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Schooner Enterprise.

much more severity than an actual and open infraction of them by sailing with a valuable vessel and cargo to a foreign port. The Court is not disposed to impute to any public body so great an inconsistency, unless manifested in a way to leave no doubt of its being chargeable on them.

But if it were designed to prohibit the act in question under certain penalties, another and greater difficulty occurs, and that is to ascertain what these penalties are. They are to be the same in the language of the act, as are provided by law for the inspection of merchandise imported into the United States upon which duties are imposed. That penalties may be fixed by a reference to those which have already been established for other offences, is not disputed. The question here is, whether the designation be so certain as to enable the Court to discover what penalties were intended to be embraced by it?-Before effect be given to this part of the law, it must be ascertained what penalties are provided by law "for the inspection of goods brought into the United States." To aid us in this research, the Court is referred to the 50th section of the act to regulate the collection of duties. It was natural to expect, therefore, that some provision would be here found relating to such inspection, but instead of this, it contains only a regulation as to the time and manner of landing goods, and the penalties for landing them in any other way. The word inspection is not found in the whole section. Before, therefore, it can be said that these are those to which the appellant is become subject, the Court must be satisfied that landing and inspection are convertible terms, which they are not pretended to be. Goods may be inspected and yet never landed—or they may be landed without any previous inspection, and not forfeited. To obviate this difficulty, the Court is desired to bear in mind that the term inspection has two significationsthat it means the particular inspection or examination which certain articles, such as spirits, wines, and teas undergo-and

Schooner Enterprise.

also, that general superintendence and care which take place on the part of the revenue officers on the arrival of every vessel with a cargo in the United States. If it be used in these different senses, how is the Court to ascertain in which it is to be taken here? If in the first sense, which is its most usual and appropriate signification, then other sections of the collection law must be those which are referred to, where the penalties for neglect of inspection, or rather for landing without such inspection, are very different from those prescribed by the 50th section for landing in the night, or without a permit. If the latter sense be adopted, in order to give effect to a penal statute, of such doubtful import, it is not seen how it will bring home to the appellant the penalties of this section, which is relied on, one offence against which is the landing, even with an ordinary permit in the night time, which if done under the inspection and view of every officer of the customs, would not save the property from confiscation. It is certain that this section is silent as to any kind of inspection, and that a forfeiture might accrue under it, although every species of inspection mentioned in the collection law had been performed. It is the want of a special or common permit, as the case may be, not the want of inspection, which makes the landing an offence. The Court, therefore, cannot, without great hazard of mistake, select from a law of great length, containing no less than one hundred and twelve sections, and a very great variety of provisions and penalties, any particular part, where the reference is so uncertain, and apply it to the case of the appellant.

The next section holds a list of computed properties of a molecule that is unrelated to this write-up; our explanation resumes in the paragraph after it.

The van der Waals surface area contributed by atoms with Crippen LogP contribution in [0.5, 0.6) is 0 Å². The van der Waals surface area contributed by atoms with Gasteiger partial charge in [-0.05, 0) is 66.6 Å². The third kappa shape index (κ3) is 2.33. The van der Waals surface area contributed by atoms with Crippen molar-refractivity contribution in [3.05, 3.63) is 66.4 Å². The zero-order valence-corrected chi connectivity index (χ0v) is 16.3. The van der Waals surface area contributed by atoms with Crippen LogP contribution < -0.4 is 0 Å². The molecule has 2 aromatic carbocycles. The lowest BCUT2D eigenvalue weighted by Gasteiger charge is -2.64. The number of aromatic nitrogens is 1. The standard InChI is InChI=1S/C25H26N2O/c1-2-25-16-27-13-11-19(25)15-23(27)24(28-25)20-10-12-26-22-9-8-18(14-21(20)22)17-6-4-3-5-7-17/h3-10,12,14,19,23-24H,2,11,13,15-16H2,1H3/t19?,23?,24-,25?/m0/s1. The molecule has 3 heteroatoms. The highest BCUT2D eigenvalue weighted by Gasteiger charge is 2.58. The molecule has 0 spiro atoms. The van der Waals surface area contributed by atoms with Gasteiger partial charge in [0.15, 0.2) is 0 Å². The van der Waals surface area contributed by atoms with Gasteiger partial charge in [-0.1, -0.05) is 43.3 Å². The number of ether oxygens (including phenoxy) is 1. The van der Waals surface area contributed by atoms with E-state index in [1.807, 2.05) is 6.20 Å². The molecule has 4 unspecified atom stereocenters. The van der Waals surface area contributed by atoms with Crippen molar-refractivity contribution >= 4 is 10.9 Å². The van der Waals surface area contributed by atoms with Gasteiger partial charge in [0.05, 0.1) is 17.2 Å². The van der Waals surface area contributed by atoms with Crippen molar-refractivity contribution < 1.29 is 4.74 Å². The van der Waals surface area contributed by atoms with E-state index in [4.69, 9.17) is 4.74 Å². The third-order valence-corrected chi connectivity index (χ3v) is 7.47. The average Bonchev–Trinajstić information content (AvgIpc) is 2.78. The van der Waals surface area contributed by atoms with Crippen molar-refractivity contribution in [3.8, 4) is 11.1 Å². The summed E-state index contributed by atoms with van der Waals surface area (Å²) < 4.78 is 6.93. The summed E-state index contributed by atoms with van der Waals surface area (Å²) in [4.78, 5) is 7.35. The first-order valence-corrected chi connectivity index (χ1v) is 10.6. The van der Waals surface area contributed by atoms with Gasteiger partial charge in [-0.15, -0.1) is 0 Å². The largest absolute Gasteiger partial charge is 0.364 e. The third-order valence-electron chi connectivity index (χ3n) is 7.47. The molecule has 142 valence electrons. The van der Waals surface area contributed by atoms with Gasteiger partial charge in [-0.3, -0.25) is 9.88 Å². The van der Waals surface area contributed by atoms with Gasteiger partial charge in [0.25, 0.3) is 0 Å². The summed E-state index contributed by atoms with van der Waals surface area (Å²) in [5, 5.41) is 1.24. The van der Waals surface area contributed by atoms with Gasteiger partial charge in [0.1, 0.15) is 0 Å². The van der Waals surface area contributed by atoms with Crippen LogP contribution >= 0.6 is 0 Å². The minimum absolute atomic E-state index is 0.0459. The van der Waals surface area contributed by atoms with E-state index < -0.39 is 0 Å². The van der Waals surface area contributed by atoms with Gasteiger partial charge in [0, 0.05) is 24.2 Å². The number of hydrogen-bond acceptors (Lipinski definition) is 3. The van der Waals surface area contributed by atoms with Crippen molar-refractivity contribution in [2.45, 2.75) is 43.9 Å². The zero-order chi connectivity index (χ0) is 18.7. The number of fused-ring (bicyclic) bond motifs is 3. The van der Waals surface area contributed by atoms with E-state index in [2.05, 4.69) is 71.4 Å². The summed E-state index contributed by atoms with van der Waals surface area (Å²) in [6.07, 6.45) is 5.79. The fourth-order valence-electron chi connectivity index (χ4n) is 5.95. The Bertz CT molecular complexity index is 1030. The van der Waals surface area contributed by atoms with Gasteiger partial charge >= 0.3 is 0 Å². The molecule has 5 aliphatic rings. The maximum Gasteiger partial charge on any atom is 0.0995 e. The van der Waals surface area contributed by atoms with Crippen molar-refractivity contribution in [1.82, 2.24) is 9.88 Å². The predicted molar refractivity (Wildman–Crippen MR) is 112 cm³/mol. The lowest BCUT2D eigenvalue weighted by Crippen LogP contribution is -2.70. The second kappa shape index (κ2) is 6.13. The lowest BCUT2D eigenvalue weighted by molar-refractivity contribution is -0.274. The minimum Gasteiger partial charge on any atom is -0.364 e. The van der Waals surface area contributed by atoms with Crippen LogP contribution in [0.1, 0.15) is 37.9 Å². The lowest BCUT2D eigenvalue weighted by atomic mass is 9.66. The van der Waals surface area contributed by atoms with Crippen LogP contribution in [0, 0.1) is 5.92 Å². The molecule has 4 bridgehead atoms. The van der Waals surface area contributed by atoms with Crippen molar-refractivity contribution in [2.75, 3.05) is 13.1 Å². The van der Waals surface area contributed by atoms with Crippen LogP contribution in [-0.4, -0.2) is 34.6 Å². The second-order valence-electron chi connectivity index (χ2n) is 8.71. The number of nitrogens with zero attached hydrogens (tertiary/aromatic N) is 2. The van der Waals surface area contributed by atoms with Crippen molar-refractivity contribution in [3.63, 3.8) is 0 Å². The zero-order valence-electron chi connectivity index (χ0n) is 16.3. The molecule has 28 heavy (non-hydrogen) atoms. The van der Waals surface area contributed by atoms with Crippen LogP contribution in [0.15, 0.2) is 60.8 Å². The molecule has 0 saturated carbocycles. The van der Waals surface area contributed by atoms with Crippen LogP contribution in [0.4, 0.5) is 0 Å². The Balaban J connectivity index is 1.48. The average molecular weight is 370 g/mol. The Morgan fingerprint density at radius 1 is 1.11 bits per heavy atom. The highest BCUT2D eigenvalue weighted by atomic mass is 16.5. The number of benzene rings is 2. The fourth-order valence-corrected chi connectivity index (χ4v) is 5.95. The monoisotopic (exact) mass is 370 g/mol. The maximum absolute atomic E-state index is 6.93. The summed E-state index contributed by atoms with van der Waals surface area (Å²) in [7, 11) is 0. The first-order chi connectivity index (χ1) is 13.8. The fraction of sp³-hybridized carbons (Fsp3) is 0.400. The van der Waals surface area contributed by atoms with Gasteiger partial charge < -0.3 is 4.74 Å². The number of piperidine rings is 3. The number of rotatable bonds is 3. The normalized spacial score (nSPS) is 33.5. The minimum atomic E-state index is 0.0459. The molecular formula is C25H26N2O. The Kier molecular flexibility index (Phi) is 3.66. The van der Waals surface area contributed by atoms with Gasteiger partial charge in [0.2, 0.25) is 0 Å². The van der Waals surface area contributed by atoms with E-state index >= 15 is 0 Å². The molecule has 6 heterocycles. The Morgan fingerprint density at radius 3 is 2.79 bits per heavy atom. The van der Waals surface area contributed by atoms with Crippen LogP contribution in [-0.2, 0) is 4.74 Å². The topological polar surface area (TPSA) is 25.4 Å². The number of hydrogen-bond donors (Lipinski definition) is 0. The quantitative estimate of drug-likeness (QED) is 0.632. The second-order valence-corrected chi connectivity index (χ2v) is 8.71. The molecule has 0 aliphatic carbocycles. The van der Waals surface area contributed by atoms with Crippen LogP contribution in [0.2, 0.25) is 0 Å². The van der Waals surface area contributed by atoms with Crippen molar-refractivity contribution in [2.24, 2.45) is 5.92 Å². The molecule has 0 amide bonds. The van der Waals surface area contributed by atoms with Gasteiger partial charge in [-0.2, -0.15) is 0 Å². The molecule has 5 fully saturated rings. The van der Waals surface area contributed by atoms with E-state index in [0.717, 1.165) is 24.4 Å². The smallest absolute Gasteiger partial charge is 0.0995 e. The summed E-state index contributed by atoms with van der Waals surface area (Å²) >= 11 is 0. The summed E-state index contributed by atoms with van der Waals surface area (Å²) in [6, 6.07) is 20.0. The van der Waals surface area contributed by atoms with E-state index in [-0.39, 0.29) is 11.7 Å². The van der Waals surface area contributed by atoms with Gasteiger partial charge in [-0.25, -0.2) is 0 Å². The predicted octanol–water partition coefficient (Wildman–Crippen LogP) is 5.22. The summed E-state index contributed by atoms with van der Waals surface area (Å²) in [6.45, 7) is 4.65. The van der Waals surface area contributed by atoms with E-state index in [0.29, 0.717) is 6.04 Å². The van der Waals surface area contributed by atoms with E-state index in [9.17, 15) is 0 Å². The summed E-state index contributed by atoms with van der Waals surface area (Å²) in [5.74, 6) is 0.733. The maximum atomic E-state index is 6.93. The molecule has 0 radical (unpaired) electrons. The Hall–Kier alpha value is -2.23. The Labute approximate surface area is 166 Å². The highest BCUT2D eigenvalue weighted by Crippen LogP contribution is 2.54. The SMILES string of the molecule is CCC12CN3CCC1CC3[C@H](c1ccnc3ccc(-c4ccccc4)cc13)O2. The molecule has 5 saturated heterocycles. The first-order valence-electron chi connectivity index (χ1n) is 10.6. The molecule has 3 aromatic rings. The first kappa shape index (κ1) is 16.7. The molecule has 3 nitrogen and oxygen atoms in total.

It is said that more prosecutions are depending for forfeitures under this clause of the law, than for any other violations of the embargo laws. This, while it is an incentive to greater caution, furnishes some proof that the law has not generally been understood in the sense now put upon it. For certainly these laws might have been broken at much less hazard, and with greater prospect of impunity.

Schooner Enterprise.

It was also mentioned that in several of the districts the law had received this interpretation. Without a full report of these decisions, it is impossible to say on what grounds the Courts proceeded-or where these appear on the record, the sentence may have passed sub silentio, or by default.